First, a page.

RFR(S): 8165433: Convert Test_linked_list to Gtest
david.holmes at oracle.com
Fri Sep 9 05:03:23 UTC 2016
On 8/09/2016 10:32 PM, Kirill Zhaldybin wrote:
> Thank you for clarifying this!
Indeed! Thank you very much.
> Here are a new WebRev:
> I changed asserts like ASSERT_NE(i, (Integer*) NULL) to ASSERT_TRUE,
> changed order in ASSERT_EQ with NULL, changed order in ASSERT_EQ to make
> expected value first parameter.
> Could you please let me know your opinion?
Looks terrific! :)
> Thank you.
> Regards, Kirill
> On 08.09.2016 12:22, Igor Ignatyev wrote:
>> I ain’t Kim, but if you don’t mind I’d like to say what I see as the
>> best way to handle that is and why.
>> as Kirill said gtest’s asserts are strict about types and one will get
>> compile time error trying to compare different types, long and pointer
>> in this case (as the matter of fact, you can not compare pointers to
>> different types either). however gtest supports comparison w/ NULL,
>> but only in ASSERT/EXPECT_EQ and only if NULL is the 1st argument.
>> so you can easily write ASSERT_EQ(NULL, i), but you can not write
>> ASSERT_NE(NULL, i), you have to write ASSERT_NE(i != NULL) instead,
>>  is the explanation from gtest faq why it so, in two words: in case
>> ASSERT_NE(i, NULL) fails, you do know the value of i so ASSERT_TRUE(i
>> != NULL) won’t lose any information.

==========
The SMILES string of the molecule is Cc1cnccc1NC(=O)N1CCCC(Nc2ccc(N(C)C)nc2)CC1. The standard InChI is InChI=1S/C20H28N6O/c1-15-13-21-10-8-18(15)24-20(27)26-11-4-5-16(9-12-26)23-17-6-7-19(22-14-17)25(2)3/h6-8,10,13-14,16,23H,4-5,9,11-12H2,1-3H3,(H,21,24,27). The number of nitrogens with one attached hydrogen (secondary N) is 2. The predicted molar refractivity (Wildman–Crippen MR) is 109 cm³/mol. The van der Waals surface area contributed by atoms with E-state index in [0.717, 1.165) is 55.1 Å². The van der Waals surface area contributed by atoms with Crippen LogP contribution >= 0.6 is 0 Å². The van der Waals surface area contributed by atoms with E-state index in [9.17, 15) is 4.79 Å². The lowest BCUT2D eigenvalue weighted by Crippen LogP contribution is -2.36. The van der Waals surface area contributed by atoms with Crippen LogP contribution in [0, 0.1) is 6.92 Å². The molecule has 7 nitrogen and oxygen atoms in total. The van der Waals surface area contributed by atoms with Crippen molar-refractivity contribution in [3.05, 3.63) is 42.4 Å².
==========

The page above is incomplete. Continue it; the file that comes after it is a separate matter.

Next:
>> summing up, Kirill’s code can be changed like that:
>>> diff -r 28f34e9482b4 test/native/utilities/test_linkedlist.cpp
>>> Integer* i = ll.find(six);
>>> - ASSERT_NE(i, (Integer*) NULL) << "Should find it";
>>> + ASSERT_TRUE(i != NULL) << "Should find it";
>>> ASSERT_EQ(i->value(), six.value()) << "Should be 6";
>>> i = ll.find(three);
>>> - ASSERT_EQ(i, (Integer*) NULL) << "Not in the list";
>>> + ASSERT_EQ(NULL, i) << "Not in the list";
>> as you can see, there is no casting.
>> could you please let me know what you think about the proposed way?
>>  actually, the 1st argument in ASSERT/EXPECT_EQ is assumed to be an
>> expected value, so you should write ASSERT_EQ(5, a) not ASSERT_EQ(a, 5)
>> — Igor
>>> On Sep 8, 2016, at 10:18 AM, David Holmes <david.holmes at oracle.com>
>>>>> You should not have to cast NULL:
>>>>> 77 ASSERT_EQ(i, (Integer*) NULL) << "Not in the list";
>>>>> why is this needed? Is this something broken in gtest ??
>>>> There is no ASSERT_NULL (we likely should add it) in GTest so ASSERT_EQ
>>>> is used.
>>>> ASSERT_EQ is pretty strict about types so since NULL resolves to long
>>>> int (at least on my host) it cannot be compared with Integer*.
>>> I'm unhappy about this, it is a deficiency in Gtest. We should not be
>>> casting 0 or NULL to specific pointer types.
>>> cc'ing Kim to get his opinion on the best way to handle this.
More information about the hotspot-runtime-dev